It isn’t a comfortable conversation to have. You, a caregiver, are putting in time, love, and effort towards caring for your aging loved one, or you are a professional going about doing your job with dignity and genuine concern. Most days go by without major incidents, with both you and the person being cared for getting along fairly well and passing the time between activities with a measure of closeness. Then one day, and perhaps for many days after that, you become the victim of abuse. This may take the form of physical harm such as being struck, scratched, or bitten; it may also be verbal or emotional abuse, wherein the elderly person says things that hurt your feelings and degrade your self-esteem. Either way, you find yourself facing an uncomfortable solution: someone who needs your help is harming you.
The first step is recognizing how common this type of abuse is. This is not an altogether rare occurrence, which is unfortunate. Placing your situation in the context of abuse by the elderly is important, because it will help you complete the following steps in regard to how to deal with the abuse. Remember that, while we do not have absolute numbers for this type of scenario, word-of-mouth and anecdotal evidence tells us that many caregivers experience some form of abuse from a person they care for. It is an unfortunate part of some people’s caregiving experience.
The second step is to recognize that you have a right to be treated with respect and kindness. Caregiving expert Joy Leverde calls it “getting angry,” since you have a right to be angry if you are treated unfairly or cruelly. The trick in this step is not to cease your caregiving immediately or to allow this emotion to overtake you; the trick is to feel it and allow yourself to feel it, because your emotions—whatever they are—in response to this treatment are valid and must be acknowledged.
Thirdly, remember not to take it personally. Although the work of caregiving is intensely personal by nature, it is true that abuse has nothing to do with the victim and everything to do with the abuser. Healthy, happy, adjusted people do not become cruel and hurtful, so the abuse is a sign of something going on in the life of the abuser—much like the common trope of the schoolyard bully having a tough home life. You did nothing to prompt this treatment, and you are not at fault, so do not burden yourself with guilt or take abuse personally. If you were not there, it would likely be aimed at someone else—or perhaps already is, if you share caregiving duties with other people.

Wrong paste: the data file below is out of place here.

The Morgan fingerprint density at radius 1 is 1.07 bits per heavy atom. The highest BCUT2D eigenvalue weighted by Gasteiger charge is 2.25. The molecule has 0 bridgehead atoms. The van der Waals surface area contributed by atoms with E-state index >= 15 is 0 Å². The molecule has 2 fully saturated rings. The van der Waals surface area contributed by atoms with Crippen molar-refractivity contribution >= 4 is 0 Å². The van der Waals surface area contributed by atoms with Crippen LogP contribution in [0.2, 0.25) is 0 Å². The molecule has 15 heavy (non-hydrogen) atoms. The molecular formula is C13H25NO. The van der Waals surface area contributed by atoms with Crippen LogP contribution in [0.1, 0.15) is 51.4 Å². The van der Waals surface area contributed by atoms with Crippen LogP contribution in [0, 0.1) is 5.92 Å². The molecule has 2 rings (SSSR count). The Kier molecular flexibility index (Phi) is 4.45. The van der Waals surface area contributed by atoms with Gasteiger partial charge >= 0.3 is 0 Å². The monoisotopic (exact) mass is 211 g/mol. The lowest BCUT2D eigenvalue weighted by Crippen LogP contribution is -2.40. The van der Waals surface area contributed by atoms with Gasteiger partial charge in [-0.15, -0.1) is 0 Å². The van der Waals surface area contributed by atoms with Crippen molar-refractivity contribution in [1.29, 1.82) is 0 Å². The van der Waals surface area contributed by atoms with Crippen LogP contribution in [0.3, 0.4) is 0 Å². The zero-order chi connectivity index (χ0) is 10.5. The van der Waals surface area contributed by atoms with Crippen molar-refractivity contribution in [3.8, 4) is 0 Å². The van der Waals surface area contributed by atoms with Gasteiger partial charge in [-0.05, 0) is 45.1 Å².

Identify the problem that is causing this behavior. Some medications can cause mood swings or violent outbursts; perhaps your loved one is showing signs of confusion, memory loss, or dementia, all of which can prompt viciousness in otherwise kind folk; or there may be a substance abuse problem that has not been addressed, which is more common in the elderly than many might think. Whatever the true cause of the behavior is, identifying it can help you stay calm in the heat of the moment. Repeat the reason to yourself: “I do not deserve this treatment, and I did not cause it. [Insert reason here] caused it and I am going to help solve this problem.”
There may be multiple causes, such as untreated pain coupled with memory loss or substance abuse and a mental illness. Elderly people are human, too, and they suffer from many of the same flaws as their younger counterparts, many of which require treatment and experts to resolve. The reprehensible behavior may also be caused by the elderly person receiving abuse from other caregivers. This kind of treatment can prompt inappropriate outbursts of bad behavior, just as it does in many children.
Last, but certainly not least, find a solution. You may need to consult an expert for this, such as a psychiatrist, primary care physician, or therapist. You should not allow yourself to be abused as a form of sacrifice for an elder, and should always protect yourself first, since caregiver burnout is a real danger to your health and the health of your loved one. Since you may have identified the problem, it is important to solve it in order to have a healthy and productive relationship with the person for whom you provide care. The plan may be simply to set firm boundaries about what is or is not acceptable to say or do, and to stick to that plan regardless of circumstances. The solution may also be to change or add a medication regimen, see a therapist together or separately, or to spend more time during the day apart in order to maintain healthy emotional lives outside of caregiving. Regardless of the form it takes, the solution needs to work for both of you, and make life better each day rather than worse.
Caregiver abuse is not an easy thing to diagnose or to resolve. Unfortunately, it can put us in a conundrum wherein we are choosing between our health and the health of someone who needs us. However, it should be our goal as caregivers to work to find a solution while also keeping ourselves healthy, which will always result in better care and a better life.
Lestch, Corinne, Trapasso, Clare, and Kemp, Joe. (September 2, 2012). Police: wheelchair-bound dad douses his daughter with acid. New York Daily News. Available at http://www.nydailynews.com/new-york/brooklyn/police-wheelchair-bound-brooklyn-man-douses-daughter-acid-claims-abusing-article-1.1149770. Retrieved May 28th, 2016.
Loverde, Joy. (February 22, 2012). Family Caregivers: Is Your Self-Respect Intact? CCAL-Advancing Person-Centered Living. Available at http://www.ccal.org/featured-expert/family-caregivers-selfrespect-intact_02-22-2012/. Retrieved May 28th, 2016.
National Center on Elder Abuse. Fact Sheet on Elder Abuse. Institute on Aging. Available at http://www.ncea.aoa.gov/Resources/Publication/docs/fact_sheet.pdf. Retrieved May 28th, 2016.